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What effect, does completing the Enrolle What effect, does completing the Enrolle... - PDF Document (939 K)
What effect, does completing the Enrolled Nursing (EN) Registration Pathway Program and working as a novice EN have on students' readiness to practice? / Carol Crevacore
[Truncated abstract] In the latter half of the 20th century, registered nurse education moved to university degree level. At the same time, there has been a reduction in access for students to clinical experience. In numerous studies, nursing graduates have reported that they do not feel prepared for practice. Concurrently, global nursing shortages have resulted in the expectation that the nursing graduate will be competent and ready to practice in often complex clinical environments, sometimes described as ‘hitting the ground running’. With this disparity between perceived abilities and expectations, the importance of maximising every learning opportunity is paramount. In 2007, the Western Australian Office of the Chief Nurse developed a pathway for undergraduate registered nursing (RN) students to become enrolled nurses at the midway point of their degree to enable them to work, and therefore gain experience in the clinical practice setting during their education. This pathway was called the Enrolled Nursing Registration Pathway Program (ENRPP). There is little published research on the impact of undergraduate registered nursing students working as enrolled nurses (EN) and their readiness to practice within the clinical environment. For the RN students who had completed the ENRPP, this research investigated the effect of the ENRPP on their perception of their clinical abilities, and explored their ability to link theory to practice in the clinical environment. The research design for this study was a quasi-experimental, prospective observational cohort study. Participants were asked to complete a modified Five Dimension of Nursing Scale questionnaire consisting of 46 questions, two of which were open-ended. The modified Five Dimension of Nursing Scale includes the development of interpersonal relationships and communication; planning and evaluating care;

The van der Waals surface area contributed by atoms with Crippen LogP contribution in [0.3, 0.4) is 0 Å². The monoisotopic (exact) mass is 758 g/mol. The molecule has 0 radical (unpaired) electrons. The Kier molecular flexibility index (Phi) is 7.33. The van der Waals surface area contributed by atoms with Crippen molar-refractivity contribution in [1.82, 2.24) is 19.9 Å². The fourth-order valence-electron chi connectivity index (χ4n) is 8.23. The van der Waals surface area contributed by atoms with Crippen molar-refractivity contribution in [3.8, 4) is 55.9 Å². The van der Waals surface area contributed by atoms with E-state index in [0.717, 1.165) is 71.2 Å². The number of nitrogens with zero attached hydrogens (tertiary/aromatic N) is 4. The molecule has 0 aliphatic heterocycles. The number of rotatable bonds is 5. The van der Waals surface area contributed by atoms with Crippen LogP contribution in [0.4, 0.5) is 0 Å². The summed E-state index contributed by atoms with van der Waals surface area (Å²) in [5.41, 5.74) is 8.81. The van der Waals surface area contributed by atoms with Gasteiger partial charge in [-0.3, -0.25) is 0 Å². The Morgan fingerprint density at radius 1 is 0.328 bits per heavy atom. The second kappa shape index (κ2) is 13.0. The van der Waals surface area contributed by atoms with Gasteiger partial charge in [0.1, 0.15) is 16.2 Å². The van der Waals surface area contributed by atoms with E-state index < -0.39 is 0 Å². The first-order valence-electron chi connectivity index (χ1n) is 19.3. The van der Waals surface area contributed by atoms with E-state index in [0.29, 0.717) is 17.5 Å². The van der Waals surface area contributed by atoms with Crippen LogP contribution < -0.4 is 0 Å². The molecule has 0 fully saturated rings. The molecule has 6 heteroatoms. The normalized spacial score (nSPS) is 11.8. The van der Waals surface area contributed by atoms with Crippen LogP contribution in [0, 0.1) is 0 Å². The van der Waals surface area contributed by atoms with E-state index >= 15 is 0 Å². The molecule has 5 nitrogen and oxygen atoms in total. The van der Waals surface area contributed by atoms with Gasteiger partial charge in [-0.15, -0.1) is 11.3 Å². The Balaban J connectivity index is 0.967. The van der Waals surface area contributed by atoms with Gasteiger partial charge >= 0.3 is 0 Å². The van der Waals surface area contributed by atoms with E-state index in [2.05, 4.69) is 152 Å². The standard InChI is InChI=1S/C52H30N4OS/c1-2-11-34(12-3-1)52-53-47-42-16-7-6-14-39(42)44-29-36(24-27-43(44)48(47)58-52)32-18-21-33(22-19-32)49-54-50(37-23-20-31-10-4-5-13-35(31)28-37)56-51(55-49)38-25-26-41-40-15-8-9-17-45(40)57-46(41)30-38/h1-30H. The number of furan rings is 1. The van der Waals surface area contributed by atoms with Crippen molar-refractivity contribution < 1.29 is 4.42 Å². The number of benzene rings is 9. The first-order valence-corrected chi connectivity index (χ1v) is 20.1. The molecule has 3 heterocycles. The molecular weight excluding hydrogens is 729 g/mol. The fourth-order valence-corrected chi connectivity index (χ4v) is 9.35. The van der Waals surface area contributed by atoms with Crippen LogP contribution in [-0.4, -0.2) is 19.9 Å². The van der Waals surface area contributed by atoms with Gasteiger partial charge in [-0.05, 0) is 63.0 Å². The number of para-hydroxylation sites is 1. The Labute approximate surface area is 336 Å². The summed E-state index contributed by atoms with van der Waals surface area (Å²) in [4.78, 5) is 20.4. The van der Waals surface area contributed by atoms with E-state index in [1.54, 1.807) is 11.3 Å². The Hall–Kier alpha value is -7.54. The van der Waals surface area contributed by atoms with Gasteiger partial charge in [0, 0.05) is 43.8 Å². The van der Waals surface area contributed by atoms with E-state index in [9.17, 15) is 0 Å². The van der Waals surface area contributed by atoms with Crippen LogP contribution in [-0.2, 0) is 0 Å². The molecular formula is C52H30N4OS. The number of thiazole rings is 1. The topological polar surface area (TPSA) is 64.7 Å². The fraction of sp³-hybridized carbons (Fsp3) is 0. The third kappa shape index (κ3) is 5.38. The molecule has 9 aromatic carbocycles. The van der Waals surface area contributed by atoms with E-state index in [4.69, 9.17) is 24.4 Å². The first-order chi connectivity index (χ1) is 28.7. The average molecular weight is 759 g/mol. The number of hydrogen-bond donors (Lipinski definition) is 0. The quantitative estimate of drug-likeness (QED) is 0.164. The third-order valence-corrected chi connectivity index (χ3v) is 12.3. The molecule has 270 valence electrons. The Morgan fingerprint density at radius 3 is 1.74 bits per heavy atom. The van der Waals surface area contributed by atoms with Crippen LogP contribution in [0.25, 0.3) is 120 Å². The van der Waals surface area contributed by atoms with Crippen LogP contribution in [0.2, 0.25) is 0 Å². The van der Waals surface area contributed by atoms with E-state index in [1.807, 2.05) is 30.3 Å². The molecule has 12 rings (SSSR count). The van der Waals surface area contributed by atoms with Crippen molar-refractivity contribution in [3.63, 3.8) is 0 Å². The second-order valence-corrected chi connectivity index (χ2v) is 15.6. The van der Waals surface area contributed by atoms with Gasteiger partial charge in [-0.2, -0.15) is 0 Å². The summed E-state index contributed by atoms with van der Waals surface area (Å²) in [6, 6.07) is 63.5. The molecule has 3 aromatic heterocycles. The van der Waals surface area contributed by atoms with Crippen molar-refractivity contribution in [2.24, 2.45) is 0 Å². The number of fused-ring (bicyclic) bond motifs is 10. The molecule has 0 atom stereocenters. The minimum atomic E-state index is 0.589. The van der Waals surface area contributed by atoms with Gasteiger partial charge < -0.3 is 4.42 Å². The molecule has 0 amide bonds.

teaching and collaborating with clients; and identifying and undertaking professional development opportunities and clinical care activities. A purposive convenience sample of second and third year enrolled nursing students were invited to participate in the study. Participants included 39 second year nursing students not enrolled in the ENRPP in 2011 (Group 1), 45 second year nursing students enrolled in the ENRPP in 2011 (Group 2) and, 28 third year nursing students who completed the ENRPP course in 2010 (Group 3) are now working as ENs. A total of 112 nursing students were recruited to participate in this study...
Thesis (M.H.P.Ed.)--University of Western Australia, 2014
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